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SouthwestGuy

Original Bridge Pins for 2014 J35!

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I recently purchased a used 2014 J35 and it has replacement bridge pins, among other things. Where can I get the original white plastic pins that Gibson uses on that model? I've looked everywhere and at the Gibson website and I can't find the exact ones Gibson uses. I would like to return the guitar back to stock. Any help would be appreciated!

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Nothing special for certain. Certainly not the best available either. Not exactly a vintage that might benefit from obsessive originality in any case.

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Okay, just wanted to know if anyone knew where I could get them. And yes, the previous owner put a fancy colosi saddle, Which did not fit well and leaned too far forward, and also bone pins. I happen to like my J45 stock and wanted the same with my J35. You also need to know the proper taper, and the Gibson pins also have a certain look. I wasnt looking for opinions, just some helpful answers maybe.

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You'll likely have to go to a Gibson dealer for correct parts and may even have to have any new stock saddle adjusted via a set up at the shop that gets your parts. It may give them more incentive to help.

 

These have the 'look'.

 

http://www.ebay.com/itm/Acoustic-Guitar-Bridge-Pins-Solid-Black-New-2-SETS-OF-6-12-Free-Ship-To-US-/361832910856?hash=item543eec1008:m:mgSs4WMRENJU2Y3nrowayBw

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I was wanting some replacement pins for my J50, so a few months ago I called Gibson customer service. The Gibson acoustic rep I spoke with told me they are currently using Graph Tech Tusq bridge pins (the "Traditional" ones on this page):

http://www.graphtech.com/products/brands/tusq/tusq-bridge-end-pins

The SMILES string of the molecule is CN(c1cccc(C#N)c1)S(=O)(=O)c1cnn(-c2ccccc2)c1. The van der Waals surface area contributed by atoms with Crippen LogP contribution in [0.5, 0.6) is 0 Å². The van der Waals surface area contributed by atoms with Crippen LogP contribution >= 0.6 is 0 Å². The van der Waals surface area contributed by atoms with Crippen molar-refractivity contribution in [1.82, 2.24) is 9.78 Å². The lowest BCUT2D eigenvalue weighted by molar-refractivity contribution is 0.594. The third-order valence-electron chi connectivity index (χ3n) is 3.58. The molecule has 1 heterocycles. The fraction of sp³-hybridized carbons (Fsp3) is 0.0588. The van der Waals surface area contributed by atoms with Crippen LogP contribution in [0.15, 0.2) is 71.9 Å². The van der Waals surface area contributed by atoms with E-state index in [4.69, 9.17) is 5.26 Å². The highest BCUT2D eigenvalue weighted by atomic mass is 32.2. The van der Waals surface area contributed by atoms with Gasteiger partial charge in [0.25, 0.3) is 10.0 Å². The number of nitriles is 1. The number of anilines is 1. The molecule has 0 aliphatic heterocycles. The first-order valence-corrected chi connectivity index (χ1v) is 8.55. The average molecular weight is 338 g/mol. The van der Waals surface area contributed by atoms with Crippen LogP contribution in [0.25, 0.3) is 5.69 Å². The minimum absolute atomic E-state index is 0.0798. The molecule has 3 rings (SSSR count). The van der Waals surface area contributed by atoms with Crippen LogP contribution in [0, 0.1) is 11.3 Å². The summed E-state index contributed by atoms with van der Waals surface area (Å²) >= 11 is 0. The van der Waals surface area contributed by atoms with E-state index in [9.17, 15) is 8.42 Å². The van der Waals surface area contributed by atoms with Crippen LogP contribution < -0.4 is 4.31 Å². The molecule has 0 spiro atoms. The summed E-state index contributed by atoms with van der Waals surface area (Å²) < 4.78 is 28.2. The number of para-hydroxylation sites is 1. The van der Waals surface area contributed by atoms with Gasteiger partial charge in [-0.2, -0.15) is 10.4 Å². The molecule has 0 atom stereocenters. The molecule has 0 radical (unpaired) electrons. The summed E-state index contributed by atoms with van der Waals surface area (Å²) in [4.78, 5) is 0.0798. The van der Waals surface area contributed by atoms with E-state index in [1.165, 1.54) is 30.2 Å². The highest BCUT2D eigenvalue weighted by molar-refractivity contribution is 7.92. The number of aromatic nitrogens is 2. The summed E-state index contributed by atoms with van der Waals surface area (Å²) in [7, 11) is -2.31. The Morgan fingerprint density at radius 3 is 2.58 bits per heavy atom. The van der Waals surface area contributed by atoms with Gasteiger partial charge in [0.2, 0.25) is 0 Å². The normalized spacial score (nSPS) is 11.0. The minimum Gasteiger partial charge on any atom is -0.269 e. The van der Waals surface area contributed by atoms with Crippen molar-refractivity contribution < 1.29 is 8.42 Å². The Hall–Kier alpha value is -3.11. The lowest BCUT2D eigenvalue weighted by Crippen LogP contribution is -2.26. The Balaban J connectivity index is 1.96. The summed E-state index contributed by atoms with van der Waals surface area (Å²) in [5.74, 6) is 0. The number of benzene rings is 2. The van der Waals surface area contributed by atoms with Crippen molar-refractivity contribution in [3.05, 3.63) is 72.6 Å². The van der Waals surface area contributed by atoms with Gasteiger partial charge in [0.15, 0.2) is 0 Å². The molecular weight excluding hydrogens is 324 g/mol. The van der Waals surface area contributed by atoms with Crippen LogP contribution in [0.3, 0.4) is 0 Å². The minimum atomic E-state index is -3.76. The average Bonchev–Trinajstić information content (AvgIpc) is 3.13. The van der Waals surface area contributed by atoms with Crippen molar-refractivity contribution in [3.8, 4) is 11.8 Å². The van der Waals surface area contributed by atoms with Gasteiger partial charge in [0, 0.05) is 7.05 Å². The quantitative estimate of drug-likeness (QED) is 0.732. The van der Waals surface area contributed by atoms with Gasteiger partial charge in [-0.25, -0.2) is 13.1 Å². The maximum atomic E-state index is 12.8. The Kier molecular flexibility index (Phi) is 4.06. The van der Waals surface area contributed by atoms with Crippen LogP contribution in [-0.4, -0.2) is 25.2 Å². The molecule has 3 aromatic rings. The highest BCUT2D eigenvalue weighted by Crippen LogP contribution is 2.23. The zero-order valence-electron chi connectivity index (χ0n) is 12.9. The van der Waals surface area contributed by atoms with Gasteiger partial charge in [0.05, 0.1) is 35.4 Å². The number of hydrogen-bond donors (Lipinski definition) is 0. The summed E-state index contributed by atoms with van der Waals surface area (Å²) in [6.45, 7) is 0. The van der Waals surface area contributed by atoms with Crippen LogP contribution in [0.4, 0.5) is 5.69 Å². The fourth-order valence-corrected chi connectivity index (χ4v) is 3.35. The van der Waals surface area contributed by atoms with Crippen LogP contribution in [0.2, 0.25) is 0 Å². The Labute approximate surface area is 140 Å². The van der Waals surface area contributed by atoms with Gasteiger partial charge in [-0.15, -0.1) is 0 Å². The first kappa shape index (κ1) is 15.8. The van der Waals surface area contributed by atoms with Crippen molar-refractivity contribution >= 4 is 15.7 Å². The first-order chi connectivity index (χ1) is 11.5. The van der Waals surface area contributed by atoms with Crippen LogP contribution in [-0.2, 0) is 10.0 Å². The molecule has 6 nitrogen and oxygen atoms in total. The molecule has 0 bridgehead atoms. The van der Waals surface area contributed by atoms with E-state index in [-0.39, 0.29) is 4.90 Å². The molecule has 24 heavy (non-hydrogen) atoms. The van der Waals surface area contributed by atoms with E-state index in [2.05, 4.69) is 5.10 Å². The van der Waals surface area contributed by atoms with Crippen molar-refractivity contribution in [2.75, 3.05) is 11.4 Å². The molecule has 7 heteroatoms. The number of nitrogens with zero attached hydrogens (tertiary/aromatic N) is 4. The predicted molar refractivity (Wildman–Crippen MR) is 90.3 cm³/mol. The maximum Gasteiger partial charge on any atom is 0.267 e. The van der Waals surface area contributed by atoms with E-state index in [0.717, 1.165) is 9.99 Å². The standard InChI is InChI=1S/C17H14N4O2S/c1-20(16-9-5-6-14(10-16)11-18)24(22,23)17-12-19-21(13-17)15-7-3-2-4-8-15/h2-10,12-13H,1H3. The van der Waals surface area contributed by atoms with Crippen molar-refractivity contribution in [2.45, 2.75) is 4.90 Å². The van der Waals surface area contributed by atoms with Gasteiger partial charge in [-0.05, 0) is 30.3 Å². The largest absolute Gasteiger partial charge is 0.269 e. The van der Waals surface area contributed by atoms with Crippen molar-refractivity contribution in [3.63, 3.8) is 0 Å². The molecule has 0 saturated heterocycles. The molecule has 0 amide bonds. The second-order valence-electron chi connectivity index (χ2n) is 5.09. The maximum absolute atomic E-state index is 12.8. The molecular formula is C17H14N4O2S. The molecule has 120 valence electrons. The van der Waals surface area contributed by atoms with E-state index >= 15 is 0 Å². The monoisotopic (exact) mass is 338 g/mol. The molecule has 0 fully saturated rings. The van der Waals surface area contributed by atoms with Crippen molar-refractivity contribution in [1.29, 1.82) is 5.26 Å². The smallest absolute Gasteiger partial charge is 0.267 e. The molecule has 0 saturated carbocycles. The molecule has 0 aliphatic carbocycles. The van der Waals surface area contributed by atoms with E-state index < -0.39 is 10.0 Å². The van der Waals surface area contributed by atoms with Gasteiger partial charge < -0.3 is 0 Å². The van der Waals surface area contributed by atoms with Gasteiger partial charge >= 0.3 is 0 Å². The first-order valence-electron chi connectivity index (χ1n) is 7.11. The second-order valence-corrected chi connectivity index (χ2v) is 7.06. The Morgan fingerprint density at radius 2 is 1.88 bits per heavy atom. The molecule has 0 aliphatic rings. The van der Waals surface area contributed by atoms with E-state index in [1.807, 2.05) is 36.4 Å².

These are what my 2016 Hummingbird has.

 

He did not know a source for the plastic pins that came on my J50. As jedzep posted, you can find some that have the "look", and I found these:

http://www.mojotone.com/guitar-parts/Bridge-Pins/Acoustic-Guitar-Plastic-Bridge-Pins-Set-of-6

They certainly look like the ones on my J50, but I haven't ordered yet. The price is right though.

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I have 4 sets of the original Tusq pins from my 2016 Gibsons I bought last year. I can sell as many as you need.

 

The Tusq pins they started using are not the same pins that were used on the OP's 2014. In 2014 they were using plastic, and the tops were more rounded and bright white. The Tusq pins have a more oval/flatter top and and more of an off-white shade. Nit picking, yes, but noticeable when you have them side by side, and more importantly, the OP seems super specific to exactly what was OEM at the time for his particular guitar.

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Okay, just wanted to know if anyone knew where I could get them. And yes, the previous owner put a fancy colosi saddle, Which did not fit well and leaned too far forward, and also bone pins. I happen to like my J45 stock and wanted the same with my J35. You also need to know the proper taper, and the Gibson pins also have a certain look. I wasnt looking for opinions, just some helpful answers maybe.

Opinion retracted - none of my damn business anyway.

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I've got a set of OEM pins that I will sell for $5 to cover postage. Let me know and we will work out the details. I can empathize with wanting your J-35 all original, but I installed bone when I changed strings the first time.